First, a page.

Build and deploy a serverless app with Camel K and Red Hat OpenShift Serverless 1.5.0 Tech Preview

Build and deploy a serverless app with Camel K and Red Hat OpenShift Serverless 1.5.0 Tech Preview

Red Hat OpenShift Serverless 1.5.0 (currently in tech preview) runs on Red Hat OpenShift Container Platform 4.3. It enables stateful, stateless, and serverless workloads to all operate on a single multi-cloud container platform. Apache Camel K is a lightweight integration platform that runs natively on Kubernetes. Camel K has serverless superpowers.

In this article, I will show you how to use OpenShift Serverless and Camel K to create a serverless Java application that you can scale up or down on demand.

Prerequisites

The following three technologies need to be installed before beginning this exercise:

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Other technologies used

Knative Serving and Kamel (the Camel K CLI tool) will be installed as part of this exercise. Knative Serving on OpenShift Container Platform 4.3 builds on Kubernetes and Kourier to support deploying and serving serverless applications. It creates a set of custom resource definitions (CRDs) that are used to define and control the behavior of serverless workloads on an OpenShift cluster.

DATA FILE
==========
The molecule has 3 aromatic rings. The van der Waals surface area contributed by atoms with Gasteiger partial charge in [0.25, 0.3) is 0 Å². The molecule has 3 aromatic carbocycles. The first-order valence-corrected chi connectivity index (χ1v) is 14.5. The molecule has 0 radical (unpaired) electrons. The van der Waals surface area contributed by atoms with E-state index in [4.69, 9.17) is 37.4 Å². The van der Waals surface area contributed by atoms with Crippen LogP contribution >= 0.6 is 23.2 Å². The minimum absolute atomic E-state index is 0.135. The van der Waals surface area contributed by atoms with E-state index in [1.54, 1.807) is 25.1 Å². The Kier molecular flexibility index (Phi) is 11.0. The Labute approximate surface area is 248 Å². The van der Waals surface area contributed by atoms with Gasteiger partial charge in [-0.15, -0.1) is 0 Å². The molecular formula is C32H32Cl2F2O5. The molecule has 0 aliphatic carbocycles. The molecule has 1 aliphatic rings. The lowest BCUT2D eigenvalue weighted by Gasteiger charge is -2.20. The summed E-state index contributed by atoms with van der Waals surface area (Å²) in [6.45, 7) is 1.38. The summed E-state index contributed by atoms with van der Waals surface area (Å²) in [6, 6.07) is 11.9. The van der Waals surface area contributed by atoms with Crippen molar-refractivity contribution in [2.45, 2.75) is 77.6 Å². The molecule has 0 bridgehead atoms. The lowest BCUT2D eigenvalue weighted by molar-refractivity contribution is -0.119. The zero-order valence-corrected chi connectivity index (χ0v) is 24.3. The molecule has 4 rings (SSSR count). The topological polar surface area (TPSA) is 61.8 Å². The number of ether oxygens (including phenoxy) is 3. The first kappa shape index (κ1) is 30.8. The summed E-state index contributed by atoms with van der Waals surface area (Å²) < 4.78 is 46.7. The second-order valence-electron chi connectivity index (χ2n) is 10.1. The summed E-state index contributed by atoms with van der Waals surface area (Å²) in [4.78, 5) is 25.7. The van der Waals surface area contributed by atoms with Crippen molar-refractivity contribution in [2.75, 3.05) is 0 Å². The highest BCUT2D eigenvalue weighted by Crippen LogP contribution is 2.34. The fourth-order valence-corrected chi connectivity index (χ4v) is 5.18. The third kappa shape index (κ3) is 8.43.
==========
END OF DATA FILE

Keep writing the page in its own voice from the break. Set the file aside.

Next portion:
The kamel CLI tool interacts with the Camel K integration framework, letting us configure our clusters and run integrations. Together with Knative Serving, this tool helps us build and deploy serverless applications and test our integration. The Kamel CLI will run locally to deploy your Camel route directly onto a Kubernetes or OpenShift cluster.

Install OpenShift Serverless Operator

OpenShift Serverless 1.5.0 Tech Preview is compatible with OpenShift Container Platform (OCP) 4.3. Assuming that you have OpenShift Container Platform 4.3 in your development environment, navigate to OCP’s OperatorHub in the web console. Select OpenShift Serverless Operator from the list of available operators, then click Install, as shown in Figure 1.

A screenshot of the OperatorHub and OpenShiff

Figure 1: Select OpenShift Serverless Operator from the list of available operators.

Before we continue, let’s verify that we’ve installed OpenShift Serverless Operator: